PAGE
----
In the case of Egypt, the United States only cares about whether Egypt will continue to support Israel against the Palestinians by preserving the blockade of Gaza and whether it will continue to favor neoliberal trade and labor policies. Because the Freedom and Justice Party (FJP) did these things, the United States was willing to work with it. I suspect (but have no direct evidence | Senator Kirk) that the June 30, 2013 movement [met with the approval of | was orchestrated by] the United States, because it [brought the remnants of the National Democratic Party (NDP) closer to | further entrenched, depending on if you ever thought the 2011 revolution removed the remnants in]  power, and the United States views the NDP/military as a more reliable partner than the FJP.

So I ask the revolutionaries who participated in tamarrod (Rebellion): Now that you have ditched the FJP, which represented a significant bloc of Egyptians, in favor of the NDP remnants and the USA-funded military, how are you going to implement your counter-globalization, worker-oriented, nationalistic goals? What are you going to do when the NDP remnants uses the same tactics they used to discredit the FJP to sway the hizb al-kanaba (the Couch Party) and the Islamists against you? And, by the way, when are you actually going to organize and have a political program other than obstruction of the government? And why is Hizb al-Nur, the Salafist party, part of your June 30th coalition? And why does Saudi Arabia and UAE support this military coup?

Back to the original question: Can a revolution in an oligarch-dominated country be democratic and avoid a counterrevolution? I’m pessimistic. Regarding Egypt, I don’t see any group which combines a rational program, popular support and organizational cohesion that I would trust wielding dictatorial powers. So the next best thing would be muddling through popular elections. The only alternative is a reversion to military rule.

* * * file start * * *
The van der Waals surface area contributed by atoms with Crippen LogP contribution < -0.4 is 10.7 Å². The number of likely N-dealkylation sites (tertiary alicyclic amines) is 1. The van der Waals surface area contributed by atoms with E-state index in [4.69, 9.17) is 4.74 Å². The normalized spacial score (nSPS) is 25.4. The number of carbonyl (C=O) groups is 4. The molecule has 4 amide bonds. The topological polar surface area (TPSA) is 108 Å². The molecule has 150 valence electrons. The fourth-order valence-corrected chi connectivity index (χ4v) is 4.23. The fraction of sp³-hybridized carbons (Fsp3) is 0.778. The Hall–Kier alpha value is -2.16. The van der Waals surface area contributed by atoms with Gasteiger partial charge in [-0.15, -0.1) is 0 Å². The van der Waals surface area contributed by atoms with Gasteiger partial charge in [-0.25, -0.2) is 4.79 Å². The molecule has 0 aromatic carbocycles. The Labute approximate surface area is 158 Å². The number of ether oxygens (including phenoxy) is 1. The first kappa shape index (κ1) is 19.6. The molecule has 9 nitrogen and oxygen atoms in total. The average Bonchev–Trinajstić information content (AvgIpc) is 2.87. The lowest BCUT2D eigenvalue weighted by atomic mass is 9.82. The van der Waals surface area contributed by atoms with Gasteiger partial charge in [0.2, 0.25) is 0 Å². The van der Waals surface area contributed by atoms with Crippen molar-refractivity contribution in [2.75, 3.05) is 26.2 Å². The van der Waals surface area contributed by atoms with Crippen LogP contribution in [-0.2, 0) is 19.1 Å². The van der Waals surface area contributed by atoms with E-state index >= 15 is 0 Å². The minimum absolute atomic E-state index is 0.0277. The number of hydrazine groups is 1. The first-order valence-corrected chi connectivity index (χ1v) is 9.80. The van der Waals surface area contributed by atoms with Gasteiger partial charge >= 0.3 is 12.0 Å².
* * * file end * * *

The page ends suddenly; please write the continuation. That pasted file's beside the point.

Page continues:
Updated: July 7, 2013 – Added link explaining possible reasons for Kingdom of Saudi Arabia support of coup.

Updated: July 4, 2013 22:25 – Egypt’s Misguided Coup by Jackson Diehl

Updated: July 11, 2013 – Suddenly, after coup, shortages of consumer goods end. Note, however, that Egypt suffers from a chronic energy shortage as a result of misguided subsidies, and the reappearance of petrol may have nothing to do with my conspiracy theory.

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One thought on “Can Popular Revolutions Remain Democratic?

  1. I wholeheartedly agree with you, friend Ayman. I just returned from Egypt two weeks ago following a month stay and there indeed was a great deal of frustration with President Morsi. However, I did not expect the military to stage a coup. Nonetheless, many of the people I had conversations with wanted a return to military rule. In fact, I was on a train from Aswan to Cairo, which is a 13 hour trip. However, the train’s air condition was not working efficiently. As a consequence, the temperature on the train reached around 50 degrees C. The people in the carriage I was in all blamed the president for the train’s lack of AC. They noted that the lack of AC on the train, the daily electricity cuts and the high unemployment were due to the president’s mismanagement and that there was no longer an effective government in Egypt. An army officer who was sitting at the rear of the carriage echoed their sentiments and said, “Aiwa faelin mafeesh hukuma,” i..e truly there is no government. Several people in the carriage turned around and laughed and said, if an army officer says there is no effective government, then truly there is no effective government. Those same people said to the officer, the army should take over power again. Well, it seems that those people and many others got their wish. But, as the saying goes, one should be careful for what one wishes.